REPRINTED FROM TYPE & PRESS / COURTESY OF APA

The Joy of

Handsetting Type


By Fred Williams, Publisher of Type & Press

Chapter four: Let's Set Type

Before beginning to set any type, the stick must be set to the proper measure. For sticks graduated along the foot, the knee is merely slid to the required measure and the clamp secured. Ungraduated sticks can be set by placing the same number of 12 pt. em quads in the stick as the measure calls for. In other words, to set stick to 18 picas, place 18 12-point em quads in the stick slide knee snugly up against the quads and close the clamp.

Or a slug 18 picas long (if accurately cut) can be used as a guide to set the stick.

Some type slingers prefer to set their stick two picas wider than the actual printing measure and then drop an em quad at each end of the line. This will prevent thin letters from slipping down at the ends of the lines if leads have been cut too short.

Copy may include hand written manuscripts, reprint clippings, typewritten sheets and/or other printed matter. Hand written and typed sheets are called manuscript copy. If it has been printed and more copies are desired it is known as reprint copy.

Placing the copy conveniently in view on the top of the type cabinet, the typesetter should always stand erect, with both feet firmly on the floor with the fore arms level over the center of the lower case.

The hand compositor should not stand too stiffly but let his body sway from side to side slightly. The foot should not be rested on a frame crossbar or a partially pulled out case. If the printer is short he should stand on a box. His position should be about two inches from the stand with the right hand in the vicinity of the a, o and i boxes. The arms should not rest on the case. The stick is held in the left hand and it should follow the other hand as it moves about the case picking up the type but it should not go above the center of the ‘h’ compartment.

Hold the stick comfortably in the palm of the left hand with the foot (open side) up. The fingers should be wrapped around the head (notched side) to support the stick lightly while the thumb extends over the foot to support the letters as they are placed with the right hand on the left side against the knee and head. The stick should be tilted slightly up and backwards, as if it were going to hold water. The letters are placed with the nicks up—toward the open side of stick. This will position the type with the face up but upside down to enable it to be read from left to right.

For regular text composition the first piece of type to be set in the stick will be a quad for the paragraph indention or an initial letter. The regular indention for a paragraph is one em if the measure of the line is 18 picas or less and 1 1/2-2 ems if setting wider measures. The capital letter of the first word should follow, with the remaining letters of the word in lower case type.

The first word or two following an initial letter should be in caps or small caps to lead the eye into the paragraph.

After a quick glance at the copy, the hand compositor should reach with the right hand for the first needed character. Try for a type in the box that has the face toward the left with the nick up. Pick up the letter with the thumb and fore-finger and place it in the left hand corner of the stick on top of the composing rule (or a slug). The thumb should hold it in place. Now go for the next letter required.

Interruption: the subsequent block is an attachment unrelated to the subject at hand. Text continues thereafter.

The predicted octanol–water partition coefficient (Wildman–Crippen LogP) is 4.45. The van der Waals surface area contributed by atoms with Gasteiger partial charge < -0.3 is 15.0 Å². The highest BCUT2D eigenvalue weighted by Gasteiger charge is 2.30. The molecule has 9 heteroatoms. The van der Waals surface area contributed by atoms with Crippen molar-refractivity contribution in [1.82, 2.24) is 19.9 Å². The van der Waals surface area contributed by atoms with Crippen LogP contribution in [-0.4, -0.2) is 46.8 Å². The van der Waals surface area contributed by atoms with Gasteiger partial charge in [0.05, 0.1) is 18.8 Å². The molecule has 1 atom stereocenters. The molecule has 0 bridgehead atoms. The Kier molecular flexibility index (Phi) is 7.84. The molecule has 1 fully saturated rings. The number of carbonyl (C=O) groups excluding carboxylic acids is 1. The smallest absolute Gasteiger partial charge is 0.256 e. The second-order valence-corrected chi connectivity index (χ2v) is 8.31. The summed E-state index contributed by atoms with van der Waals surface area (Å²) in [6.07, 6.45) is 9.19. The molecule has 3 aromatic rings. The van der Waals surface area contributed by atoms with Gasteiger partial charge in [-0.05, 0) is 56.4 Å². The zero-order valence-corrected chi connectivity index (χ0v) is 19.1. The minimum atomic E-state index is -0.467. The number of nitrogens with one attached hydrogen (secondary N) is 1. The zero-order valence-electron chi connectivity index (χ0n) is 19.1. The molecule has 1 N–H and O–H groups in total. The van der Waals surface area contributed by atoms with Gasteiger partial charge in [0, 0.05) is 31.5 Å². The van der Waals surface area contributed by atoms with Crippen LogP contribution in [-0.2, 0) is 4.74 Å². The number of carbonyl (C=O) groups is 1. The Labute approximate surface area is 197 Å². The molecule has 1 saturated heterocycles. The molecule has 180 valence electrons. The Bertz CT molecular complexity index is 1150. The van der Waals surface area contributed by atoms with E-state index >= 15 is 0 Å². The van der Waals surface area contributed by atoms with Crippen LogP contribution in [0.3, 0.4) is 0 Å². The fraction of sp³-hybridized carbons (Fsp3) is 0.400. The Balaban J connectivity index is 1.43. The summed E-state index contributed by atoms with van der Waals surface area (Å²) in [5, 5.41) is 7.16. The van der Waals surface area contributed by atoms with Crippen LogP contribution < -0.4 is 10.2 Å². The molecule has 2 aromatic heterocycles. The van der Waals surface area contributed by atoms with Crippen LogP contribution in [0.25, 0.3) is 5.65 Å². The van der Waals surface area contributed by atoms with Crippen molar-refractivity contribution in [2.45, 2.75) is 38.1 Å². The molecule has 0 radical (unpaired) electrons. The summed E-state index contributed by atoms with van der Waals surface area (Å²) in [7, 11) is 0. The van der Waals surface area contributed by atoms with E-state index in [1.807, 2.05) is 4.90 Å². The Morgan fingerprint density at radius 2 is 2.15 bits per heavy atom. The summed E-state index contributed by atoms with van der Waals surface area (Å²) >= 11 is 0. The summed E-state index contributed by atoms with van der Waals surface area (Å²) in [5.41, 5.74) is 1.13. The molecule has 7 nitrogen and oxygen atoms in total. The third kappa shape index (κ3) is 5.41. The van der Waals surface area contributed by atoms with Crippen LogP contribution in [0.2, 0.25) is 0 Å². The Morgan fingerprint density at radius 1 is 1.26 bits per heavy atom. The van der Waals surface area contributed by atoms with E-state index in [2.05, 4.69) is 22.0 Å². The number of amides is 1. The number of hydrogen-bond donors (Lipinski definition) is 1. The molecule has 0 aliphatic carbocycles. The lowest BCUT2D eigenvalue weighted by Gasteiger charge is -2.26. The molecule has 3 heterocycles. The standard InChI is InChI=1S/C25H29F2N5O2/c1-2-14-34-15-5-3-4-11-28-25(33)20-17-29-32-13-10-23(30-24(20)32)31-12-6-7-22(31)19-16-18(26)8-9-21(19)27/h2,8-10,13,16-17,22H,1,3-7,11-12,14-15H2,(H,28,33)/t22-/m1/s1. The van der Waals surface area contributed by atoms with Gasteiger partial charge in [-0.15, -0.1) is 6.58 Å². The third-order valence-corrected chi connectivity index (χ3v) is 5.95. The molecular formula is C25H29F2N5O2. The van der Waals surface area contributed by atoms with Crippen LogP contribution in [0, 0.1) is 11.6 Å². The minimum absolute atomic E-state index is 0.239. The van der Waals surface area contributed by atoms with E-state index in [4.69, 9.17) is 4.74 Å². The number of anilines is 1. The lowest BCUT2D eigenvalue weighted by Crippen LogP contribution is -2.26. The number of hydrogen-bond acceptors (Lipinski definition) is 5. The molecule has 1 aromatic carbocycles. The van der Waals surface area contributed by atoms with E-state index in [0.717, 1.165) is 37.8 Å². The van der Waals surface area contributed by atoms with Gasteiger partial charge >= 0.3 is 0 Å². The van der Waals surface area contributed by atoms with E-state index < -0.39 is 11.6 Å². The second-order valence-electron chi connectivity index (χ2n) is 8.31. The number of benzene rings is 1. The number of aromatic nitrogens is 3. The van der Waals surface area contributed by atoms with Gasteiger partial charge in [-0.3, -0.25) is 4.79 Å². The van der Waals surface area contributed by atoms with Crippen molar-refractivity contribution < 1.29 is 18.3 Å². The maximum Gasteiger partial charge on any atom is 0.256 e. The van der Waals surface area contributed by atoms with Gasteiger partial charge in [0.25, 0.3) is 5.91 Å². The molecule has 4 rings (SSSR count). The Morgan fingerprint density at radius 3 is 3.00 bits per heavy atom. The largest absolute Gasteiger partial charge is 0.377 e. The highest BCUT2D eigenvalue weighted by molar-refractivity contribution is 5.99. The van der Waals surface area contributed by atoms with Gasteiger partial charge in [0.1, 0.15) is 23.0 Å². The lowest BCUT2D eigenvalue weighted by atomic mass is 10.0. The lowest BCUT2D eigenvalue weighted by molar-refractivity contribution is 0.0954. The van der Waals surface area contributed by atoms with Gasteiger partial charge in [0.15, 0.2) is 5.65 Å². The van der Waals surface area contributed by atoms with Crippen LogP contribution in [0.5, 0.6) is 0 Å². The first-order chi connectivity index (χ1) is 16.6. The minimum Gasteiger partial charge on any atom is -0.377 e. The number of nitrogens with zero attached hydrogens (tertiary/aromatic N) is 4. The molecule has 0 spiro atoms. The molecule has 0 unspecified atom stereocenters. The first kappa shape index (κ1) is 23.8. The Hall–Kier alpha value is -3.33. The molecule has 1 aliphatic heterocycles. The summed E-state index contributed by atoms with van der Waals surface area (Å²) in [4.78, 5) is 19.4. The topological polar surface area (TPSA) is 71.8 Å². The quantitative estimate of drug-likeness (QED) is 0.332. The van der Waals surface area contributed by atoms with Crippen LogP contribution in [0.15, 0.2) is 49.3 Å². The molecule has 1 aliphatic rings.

The eye should be as far in advance of the hand as possible. When the eye has located a type and the finger-thumb are reaching for it, forget about that letter and look for the next one. Place the second type next to the first one while supporting it with the thumb.

Make a habit of getting every character you go for and not leaving that box until you have it. In time, the comp, while reaching for one letter will have his mind on the next one needed. In this way, surprising speed can be built up.

If a nick-up, left facing letter can't be located, pick up any one and roll it between the forefinger and thumb until you feel the nick up and the face left before placing it in the line. In time this action will become so automatic, the eyes will not need to be withdrawn from their search for the next letter.

In time, the comp will learn to distinguish the various letters by feeling their thicknesses and will not set an i in the stick for an s, or a or some other thicker character

Hand setters can simplify and speed up the operation of transferring individual types from case to stick by ‘cord wooding’ the type in the boxes with all the faces and the nicks facing in the same directions, such as all faces to the left and all nicks turned up.

Because type must be read in reverse, the beginner may experience difficulty in distinguishing between letters such as d and b, p and q and some others. It will be a help to remember that the nick is always at the bottom of the letter and that a stroke running toward the nick is a down stroke The stroke on the d projects back over the letter while on the b and p it projects away from the character. This accounts for the origination of the old saying: ‘Mind your p's and q's.’
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